In the late third trimester, placenta previa is highly uncommon, occurring in just one out of every 200 pregnancies. However, a bleeding placenta previa, which might be painless, is a medical emergency that has to be treated right away.
Late-pregnancy vaginal bleeding might be a sign that your body is preparing to give birth.
The mucus plug that covers the uterus entrance will pass out of the vagina a few days or weeks before labour begins, and it will generally contain small quantities of blood.
If you start bleeding and experiencing signs of labour before the 37th week of pregnancy, see your doctor right away since you may be experiencing premature labour.
The growing baby’s blood arteries in the umbilical cord or placenta straddle the entrance of the birth canal in this highly unusual disease.
Vasa previa is very dangerous for the infant because the blood veins might burst apart, causing severe bleeding and oxygen deprivation.
Abnormal foetal heart rate and heavy bleeding are other indications of vasa previa.
How long does spotting last in early pregnancy?
Although only approximately a third of pregnant women have implantation bleeding after conception, it is a common pregnancy symptom.
Implantation spotting usually lasts a few hours to a few days, although some women have reported implantation spotting lasting up to seven days.
How to stop spotting during pregnancy?
You should relax and call a gynaecologist because there are treatment options available for you. Do note that the source of your bleeding will determine your treatment.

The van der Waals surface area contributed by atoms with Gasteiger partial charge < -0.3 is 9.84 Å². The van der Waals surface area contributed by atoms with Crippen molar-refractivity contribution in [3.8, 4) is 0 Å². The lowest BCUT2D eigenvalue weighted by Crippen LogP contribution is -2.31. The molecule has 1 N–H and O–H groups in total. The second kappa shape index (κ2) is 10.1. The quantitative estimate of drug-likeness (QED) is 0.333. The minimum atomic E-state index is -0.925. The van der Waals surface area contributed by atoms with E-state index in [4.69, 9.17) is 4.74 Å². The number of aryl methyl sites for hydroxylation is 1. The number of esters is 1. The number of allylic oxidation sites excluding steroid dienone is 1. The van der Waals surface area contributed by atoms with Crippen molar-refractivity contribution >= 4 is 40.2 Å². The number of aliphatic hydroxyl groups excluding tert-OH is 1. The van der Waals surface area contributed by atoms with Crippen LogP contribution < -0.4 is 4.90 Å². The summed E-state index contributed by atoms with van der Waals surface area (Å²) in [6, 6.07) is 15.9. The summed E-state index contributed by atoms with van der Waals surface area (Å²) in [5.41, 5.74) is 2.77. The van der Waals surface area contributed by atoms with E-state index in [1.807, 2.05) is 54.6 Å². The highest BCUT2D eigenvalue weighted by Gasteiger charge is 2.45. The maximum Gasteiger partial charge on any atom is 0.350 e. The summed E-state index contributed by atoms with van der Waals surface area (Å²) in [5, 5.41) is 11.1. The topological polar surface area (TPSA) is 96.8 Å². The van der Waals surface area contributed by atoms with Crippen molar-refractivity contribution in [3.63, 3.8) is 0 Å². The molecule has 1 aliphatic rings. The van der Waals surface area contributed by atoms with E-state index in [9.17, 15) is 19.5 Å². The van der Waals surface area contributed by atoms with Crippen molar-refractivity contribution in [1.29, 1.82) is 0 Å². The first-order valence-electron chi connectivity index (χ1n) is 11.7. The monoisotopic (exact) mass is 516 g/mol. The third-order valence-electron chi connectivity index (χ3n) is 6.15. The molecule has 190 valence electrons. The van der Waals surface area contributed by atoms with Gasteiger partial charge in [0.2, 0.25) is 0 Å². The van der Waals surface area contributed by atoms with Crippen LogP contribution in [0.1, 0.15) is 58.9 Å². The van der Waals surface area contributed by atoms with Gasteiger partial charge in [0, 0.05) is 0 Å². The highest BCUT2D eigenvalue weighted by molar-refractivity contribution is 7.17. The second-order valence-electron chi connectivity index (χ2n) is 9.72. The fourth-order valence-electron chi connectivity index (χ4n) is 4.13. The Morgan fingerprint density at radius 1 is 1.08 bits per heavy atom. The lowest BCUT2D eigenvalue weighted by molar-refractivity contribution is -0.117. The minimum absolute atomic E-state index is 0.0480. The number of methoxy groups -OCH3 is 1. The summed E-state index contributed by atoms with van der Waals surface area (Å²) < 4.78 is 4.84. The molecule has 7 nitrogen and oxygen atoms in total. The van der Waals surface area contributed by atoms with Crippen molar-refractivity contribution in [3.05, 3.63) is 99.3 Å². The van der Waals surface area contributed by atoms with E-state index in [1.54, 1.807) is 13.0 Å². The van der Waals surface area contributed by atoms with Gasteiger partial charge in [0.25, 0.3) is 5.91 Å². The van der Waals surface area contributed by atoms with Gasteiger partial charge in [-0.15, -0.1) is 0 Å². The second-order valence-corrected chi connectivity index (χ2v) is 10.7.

These treatments include:
- Rest, relax or take time off work.
- Don’t do any hard lifting and strenuous activity.
- Avoid having sex and douching during your pregnancy.
- Don’t use tampons.
- Drink lots of water to avoid being dehydrated.
- You can also keep track of how many pads you’ve used and whether the bleeding is becoming worse or better.
Can constipation cause spotting during pregnancy?
Constipation doesn’t cause spotting during pregnancy. Many pregnant women have trouble going to the toilet because the enlarged uterus puts additional strain on the blood vessels in the lower belly. Constipation can be prevalent throughout pregnancy and after birth.
Bleeding with clots during pregnancy first trimester: is it normal?
Women can pass blood clots vaginally during pregnancy, which is a reasonable cause for anxiety. In addition, women may bleed during the first trimester of pregnancy due to implantation or miscarriage.
While not all occurrences of passing clots within the first 12 weeks of pregnancy indicate a loss, vaginal bleeding during pregnancy is a cause for concern, so consult your gynaecologist if the problem persists.
When should I seek professional help?
Photo by MART PRODUCTION from Pexels
Call your doctor if you experience vaginal bleeding in any trimester since this might indicate a problem. While it’s most probably nothing to worry about, it’s always better to be safe than sorry. Your doctor may advise you to rest as much as possible and avoid strenuous exercise and travel.
You should also expect to have an ultrasound performed to determine the reason for your bleeding. Ultrasounds of the vaginal and abdominal regions are frequently combined as part of a comprehensive examination.
Spotting during pregnancy can be a scary experience for anyone. Please contact your doctor’s if you have any concerns. Being able to speak with your doctor about your symptoms may be highly reassuring throughout pregnancy.
To learn more about pregnancy, you can get more information here.